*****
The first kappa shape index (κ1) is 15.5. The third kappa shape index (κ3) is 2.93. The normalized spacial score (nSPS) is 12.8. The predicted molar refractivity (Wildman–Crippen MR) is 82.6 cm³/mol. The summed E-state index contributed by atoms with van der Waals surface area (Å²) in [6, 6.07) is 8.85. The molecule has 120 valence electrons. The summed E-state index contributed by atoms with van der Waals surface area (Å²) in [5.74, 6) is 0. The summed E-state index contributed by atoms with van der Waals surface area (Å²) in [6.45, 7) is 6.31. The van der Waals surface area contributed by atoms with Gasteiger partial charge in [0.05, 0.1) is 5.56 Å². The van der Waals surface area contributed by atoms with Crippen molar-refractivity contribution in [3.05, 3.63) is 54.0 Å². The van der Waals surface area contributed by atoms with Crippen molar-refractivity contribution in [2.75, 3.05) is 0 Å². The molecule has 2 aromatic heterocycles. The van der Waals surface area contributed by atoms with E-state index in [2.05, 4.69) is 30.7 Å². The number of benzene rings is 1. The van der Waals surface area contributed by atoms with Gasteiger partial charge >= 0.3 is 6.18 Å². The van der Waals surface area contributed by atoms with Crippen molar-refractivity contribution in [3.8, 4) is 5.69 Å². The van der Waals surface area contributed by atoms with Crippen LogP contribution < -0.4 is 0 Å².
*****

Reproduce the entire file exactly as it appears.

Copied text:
The first kappa shape index (κ1) is 15.5. The third kappa shape index (κ3) is 2.93. The normalized spacial score (nSPS) is 12.8. The predicted molar refractivity (Wildman–Crippen MR) is 82.6 cm³/mol. The summed E-state index contributed by atoms with van der Waals surface area (Å²) in [6, 6.07) is 8.85. The molecule has 120 valence electrons. The summed E-state index contributed by atoms with van der Waals surface area (Å²) in [5.74, 6) is 0. The summed E-state index contributed by atoms with van der Waals surface area (Å²) in [6.45, 7) is 6.31. The van der Waals surface area contributed by atoms with Gasteiger partial charge in [0.05, 0.1) is 5.56 Å². The van der Waals surface area contributed by atoms with Crippen molar-refractivity contribution in [3.05, 3.63) is 54.0 Å². The van der Waals surface area contributed by atoms with Crippen molar-refractivity contribution in [2.75, 3.05) is 0 Å². The molecule has 2 aromatic heterocycles. The van der Waals surface area contributed by atoms with E-state index in [2.05, 4.69) is 30.7 Å². The number of benzene rings is 1. The van der Waals surface area contributed by atoms with Gasteiger partial charge >= 0.3 is 6.18 Å². The van der Waals surface area contributed by atoms with Crippen molar-refractivity contribution in [3.8, 4) is 5.69 Å². The van der Waals surface area contributed by atoms with Crippen LogP contribution < -0.4 is 0 Å².